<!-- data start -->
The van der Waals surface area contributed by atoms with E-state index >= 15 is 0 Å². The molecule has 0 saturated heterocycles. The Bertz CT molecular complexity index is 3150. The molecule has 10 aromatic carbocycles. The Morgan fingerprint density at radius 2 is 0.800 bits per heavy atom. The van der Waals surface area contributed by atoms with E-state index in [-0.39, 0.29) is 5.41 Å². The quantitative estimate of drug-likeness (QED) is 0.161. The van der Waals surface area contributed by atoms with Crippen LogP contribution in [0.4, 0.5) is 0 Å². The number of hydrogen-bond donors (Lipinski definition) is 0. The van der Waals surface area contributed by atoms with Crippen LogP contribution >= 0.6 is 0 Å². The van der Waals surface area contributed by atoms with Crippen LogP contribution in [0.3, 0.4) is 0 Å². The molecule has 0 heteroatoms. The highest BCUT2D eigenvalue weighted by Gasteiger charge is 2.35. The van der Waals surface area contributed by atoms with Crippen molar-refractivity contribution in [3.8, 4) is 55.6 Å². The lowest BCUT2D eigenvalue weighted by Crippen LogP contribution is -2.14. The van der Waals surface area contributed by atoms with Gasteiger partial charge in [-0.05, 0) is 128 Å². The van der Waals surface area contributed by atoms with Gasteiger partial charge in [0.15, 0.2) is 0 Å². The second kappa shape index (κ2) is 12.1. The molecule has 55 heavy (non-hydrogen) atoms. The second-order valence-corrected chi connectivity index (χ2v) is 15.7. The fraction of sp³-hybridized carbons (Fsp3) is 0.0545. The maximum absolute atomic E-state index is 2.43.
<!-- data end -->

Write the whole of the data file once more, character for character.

The van der Waals surface area contributed by atoms with E-state index >= 15 is 0 Å². The molecule has 0 saturated heterocycles. The Bertz CT molecular complexity index is 3150. The molecule has 10 aromatic carbocycles. The Morgan fingerprint density at radius 2 is 0.800 bits per heavy atom. The van der Waals surface area contributed by atoms with E-state index in [-0.39, 0.29) is 5.41 Å². The quantitative estimate of drug-likeness (QED) is 0.161. The van der Waals surface area contributed by atoms with Crippen LogP contribution in [0.4, 0.5) is 0 Å². The number of hydrogen-bond donors (Lipinski definition) is 0. The van der Waals surface area contributed by atoms with Crippen LogP contribution >= 0.6 is 0 Å². The van der Waals surface area contributed by atoms with Crippen LogP contribution in [0.3, 0.4) is 0 Å². The molecule has 0 heteroatoms. The highest BCUT2D eigenvalue weighted by Gasteiger charge is 2.35. The van der Waals surface area contributed by atoms with Crippen molar-refractivity contribution in [3.8, 4) is 55.6 Å². The lowest BCUT2D eigenvalue weighted by Crippen LogP contribution is -2.14. The van der Waals surface area contributed by atoms with Gasteiger partial charge in [-0.05, 0) is 128 Å². The van der Waals surface area contributed by atoms with Gasteiger partial charge in [0.15, 0.2) is 0 Å². The second kappa shape index (κ2) is 12.1. The molecule has 55 heavy (non-hydrogen) atoms. The second-order valence-corrected chi connectivity index (χ2v) is 15.7. The fraction of sp³-hybridized carbons (Fsp3) is 0.0545. The maximum absolute atomic E-state index is 2.43.